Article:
Middle Earth and American history top Heritage rare book auction

YankeeTom

YankeeTom

2016-09-19 10:19:55

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Tales from American history and Middle Earth were the biggest sellers at the recent Heritage Auctions rare books sale in Dallas.

"Our selection of rare Americana and Modern Literature were particularly strong in this auction," said James Gannon, Director of Rare Books at Heritage. "We saw intense bidding that pushed many first editions well beyond our expectations."

Leading the sale was a highly rare and important first edition copy of The Federalist, a collection of political essays by Founding Fathers James Madison and Alexander Hamilton, published in 1788.

Having played a vital role in the establishment of the U.S Constitution, the book is regarded as one of the most influential in American history, and soared past its estimate of $100,000 to sell for $175,000.

Another of the sale's leading lots was a first edition copy of Joseph Smith's The Book of Mormon, published in 1830, which sold for $100,000.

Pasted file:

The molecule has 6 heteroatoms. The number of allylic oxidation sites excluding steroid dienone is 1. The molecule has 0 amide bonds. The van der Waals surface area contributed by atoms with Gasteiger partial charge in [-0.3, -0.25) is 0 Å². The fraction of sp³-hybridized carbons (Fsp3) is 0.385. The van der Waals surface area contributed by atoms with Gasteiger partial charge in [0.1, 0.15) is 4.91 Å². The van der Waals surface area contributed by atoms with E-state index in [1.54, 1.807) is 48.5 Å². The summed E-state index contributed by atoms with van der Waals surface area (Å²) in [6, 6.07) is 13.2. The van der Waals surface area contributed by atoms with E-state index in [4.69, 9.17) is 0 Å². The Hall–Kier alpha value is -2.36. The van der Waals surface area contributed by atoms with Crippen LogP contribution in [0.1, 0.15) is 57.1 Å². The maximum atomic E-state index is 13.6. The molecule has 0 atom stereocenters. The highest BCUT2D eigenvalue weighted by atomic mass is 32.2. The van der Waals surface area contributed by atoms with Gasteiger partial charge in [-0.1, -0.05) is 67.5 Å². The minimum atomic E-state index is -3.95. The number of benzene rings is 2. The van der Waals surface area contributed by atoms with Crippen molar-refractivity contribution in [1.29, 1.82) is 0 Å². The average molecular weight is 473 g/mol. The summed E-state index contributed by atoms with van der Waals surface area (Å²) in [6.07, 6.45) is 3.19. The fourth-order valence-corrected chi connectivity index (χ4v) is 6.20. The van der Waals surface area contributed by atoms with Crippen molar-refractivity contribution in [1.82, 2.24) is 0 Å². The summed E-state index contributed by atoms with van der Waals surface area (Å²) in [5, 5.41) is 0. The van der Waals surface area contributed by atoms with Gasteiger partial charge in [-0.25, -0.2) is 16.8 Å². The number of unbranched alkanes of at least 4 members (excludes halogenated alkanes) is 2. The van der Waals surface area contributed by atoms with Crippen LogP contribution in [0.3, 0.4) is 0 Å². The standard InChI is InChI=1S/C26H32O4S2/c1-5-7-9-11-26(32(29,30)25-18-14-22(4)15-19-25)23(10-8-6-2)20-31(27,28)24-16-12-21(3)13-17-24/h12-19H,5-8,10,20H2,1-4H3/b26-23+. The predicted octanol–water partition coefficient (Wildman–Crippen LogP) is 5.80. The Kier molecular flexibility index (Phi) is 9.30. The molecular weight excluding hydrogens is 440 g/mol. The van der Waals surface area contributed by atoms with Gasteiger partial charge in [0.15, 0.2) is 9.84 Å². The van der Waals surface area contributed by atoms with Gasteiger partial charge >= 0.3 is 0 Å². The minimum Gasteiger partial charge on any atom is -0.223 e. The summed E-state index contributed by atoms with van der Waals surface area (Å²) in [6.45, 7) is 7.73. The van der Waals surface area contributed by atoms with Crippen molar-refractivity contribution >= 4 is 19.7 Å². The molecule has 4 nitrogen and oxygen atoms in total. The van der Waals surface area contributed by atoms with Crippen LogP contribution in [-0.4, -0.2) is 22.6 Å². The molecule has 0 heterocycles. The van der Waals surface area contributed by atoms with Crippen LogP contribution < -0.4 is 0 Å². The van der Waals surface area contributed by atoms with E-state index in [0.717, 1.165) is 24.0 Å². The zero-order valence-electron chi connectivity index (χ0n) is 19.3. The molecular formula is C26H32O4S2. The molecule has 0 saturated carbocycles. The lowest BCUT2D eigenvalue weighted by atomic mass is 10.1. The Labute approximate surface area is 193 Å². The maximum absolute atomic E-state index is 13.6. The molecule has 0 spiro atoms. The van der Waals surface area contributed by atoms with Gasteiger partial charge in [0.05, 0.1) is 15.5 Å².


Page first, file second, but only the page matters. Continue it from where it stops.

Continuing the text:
The copy was originally owned and annotated by Pomeroy Tucker, a friend of the Smith family and the foreman of the printing press, who later wrote a damning critique of the religion described as the "most influential anti-Mormon work in [its] period."

The most valuable fictional work on offer was a three-volume set of the first edition, first impression of J.R.R. Tolkien's The Lord of the Rings trilogy. All featuring their original dust jackets, the rare books sold together for $30,000.

There were also notable sales for a pair of rare first editions by Edgar Rice Burroughs. A presentation copy of the third Tarzan adventure, The Beasts of Tarzan, trebled its estimate to sell for $18,750, followed by a first edition, presentation copy of The Moon Maid, with an original drawing by Edgar Rice Burroughs, which sold for $12,500.

Further highlights from the sale included a first edition, first printing presentation volume of Alcoholics Anonymous, inscribed and signed by Bill Wilson, which sold for $17,500; a 1923 first edition of Ernest Hemingway's first book, Three Stories & Ten Poems, which fetched $15,625; and a copy of the first account of the historic Lewis and Clarke expedition, Travels to the Source of the Missouri River and across the American Continent to the Pacific Ocean, which realized $13,750.

In total the sale achieved $1.23 million, far beyond expectations, with an impressive sell-through rate of 97%.

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